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Re: taking actions on rollback (PHP)

From: Ivan Sergio Borgonovo <mail(at)webthatworks(dot)it>
To: pgsql-general(at)postgresql(dot)org
Subject: Re: taking actions on rollback (PHP)
Date: 2008-04-27 09:09:36
Message-ID: 20080427110936.4608f4e0@dawn.webthatworks.it (view raw or flat)
Thread:
Lists: pgsql-general
On Sat, 26 Apr 2008 20:58:06 -0600
"Scott Marlowe" <scott(dot)marlowe(at)gmail(dot)com> wrote:

> On Sat, Apr 26, 2008 at 4:19 PM, Ivan Sergio Borgonovo
> <mail(at)webthatworks(dot)it> wrote:
> >
> >  With the added @ everything seemed to be OK.
> 
> No, the @ is just making php quietly swallow the postgresql errors
> that are being returned.  It changes nothing in operation.

That seems to be necessary otherwise the transaction won't be
"closed" and no other statement would be accepted.

> >  I had to refresh a second time to get rid of the error.
> >  I'd like to be sure I've understood how it works since I wouldn't
> >  like the error went away just by chance and under heavy load I
> > may have troubles.

> I'm pretty sure you're not undestanding how it works.

> With postgresql, ANY error in a transaction results in the whole
> transaction being rolled back.  Any commands thrown at the database
> after that result in this error message:

That's exactly why I started to use transactions.

> >  Why did I get the
> >  ERROR:  current transaction is aborted, commands ignored until
> > end of transaction block
> >  from 2 different pages?

> because each page got an error in a statement inside its
> transaction. It then issued the above error over and over as you
> attempted to execute the next statement.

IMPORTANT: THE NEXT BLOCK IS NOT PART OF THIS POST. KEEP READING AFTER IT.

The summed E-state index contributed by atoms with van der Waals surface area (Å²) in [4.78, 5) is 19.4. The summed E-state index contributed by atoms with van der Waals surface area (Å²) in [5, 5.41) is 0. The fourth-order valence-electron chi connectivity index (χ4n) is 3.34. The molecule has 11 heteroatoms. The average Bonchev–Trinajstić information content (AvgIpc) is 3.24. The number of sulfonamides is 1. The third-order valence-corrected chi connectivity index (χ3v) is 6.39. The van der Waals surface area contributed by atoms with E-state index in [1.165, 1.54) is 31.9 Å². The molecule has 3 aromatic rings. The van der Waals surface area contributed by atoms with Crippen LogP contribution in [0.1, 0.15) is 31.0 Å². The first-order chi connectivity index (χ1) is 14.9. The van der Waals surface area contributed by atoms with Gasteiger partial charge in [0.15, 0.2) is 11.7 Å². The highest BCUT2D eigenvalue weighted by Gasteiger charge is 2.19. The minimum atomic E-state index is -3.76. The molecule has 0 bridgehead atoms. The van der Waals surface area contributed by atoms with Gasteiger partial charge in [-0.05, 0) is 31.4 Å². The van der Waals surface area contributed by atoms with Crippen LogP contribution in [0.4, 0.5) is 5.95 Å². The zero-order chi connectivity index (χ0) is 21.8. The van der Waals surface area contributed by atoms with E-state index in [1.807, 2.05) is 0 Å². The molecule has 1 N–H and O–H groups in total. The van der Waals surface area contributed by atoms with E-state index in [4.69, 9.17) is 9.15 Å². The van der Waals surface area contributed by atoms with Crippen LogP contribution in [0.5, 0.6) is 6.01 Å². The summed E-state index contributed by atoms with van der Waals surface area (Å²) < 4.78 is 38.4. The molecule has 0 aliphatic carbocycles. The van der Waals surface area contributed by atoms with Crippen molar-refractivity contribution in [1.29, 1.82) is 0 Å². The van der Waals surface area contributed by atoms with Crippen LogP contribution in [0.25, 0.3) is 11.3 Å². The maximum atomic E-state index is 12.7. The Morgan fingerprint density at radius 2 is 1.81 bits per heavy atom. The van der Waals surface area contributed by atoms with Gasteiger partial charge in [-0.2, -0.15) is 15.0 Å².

That would make postgresql a BIG BIG BIG lock.
If every rollback is going to block all connections that's a problem.
That's exactly why I pointed out that I was using plain pg_connect
and not pg_pconnect (pooled connection).
So I'd expect that if one page, that's using one connection, got
stuck ignoring other statement cos it has a failed transaction
pending... another page using another connection can still at least
read the DB.
The @ seems to be necessary otherwise php will stop execution and
leave the transaction open and php will never reach the cleanup code.

I think the code would work even this way:
if( !pg_query("select 1") )
// commit even if failed just to signal end of transaction
  pg_query("commit');
  // DO CLEANUP HERE
}
else
{ pg_query("commit"); }


Still... why did I get
ERROR:  current transaction is aborted, commands ignored until end of
transaction block
from *another page* even if I was not using pg_pconnect?
What is the state of the DB after the first failed statement?

Furthermore... what's going to happen if I use pg_pconnect?
Managing transactions is going to become much harder.
Is there a chance something like this is going to happen?

pg_query("begin;");
pg_query("statement from page 1");
pg_query("statement from page 1");
// FAIL, php code reach the end and connection is freed
pg_query("statement from page 1");
pg_query("statement from page 2 kick in in same connection");
// even statement from page 2 fail cos a transaction is pending on
the same connection

> In postgresql, without using savepoints, any error in the
> transaction will cause the whole transaction to fail, whether you
> type commit or rollback at the end.  All the changes are lost
> either way.

> So, there's no "cleanup" to do for the transaction, it's already
> cleaned up.

That would be great if the framework I'm working with would be
transactional. So there are things done before my transaction that
still need cleanup.

-- 
Ivan Sergio Borgonovo
http://www.webthatworks.it


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Subject: Re: taking actions on rollback (PHP)
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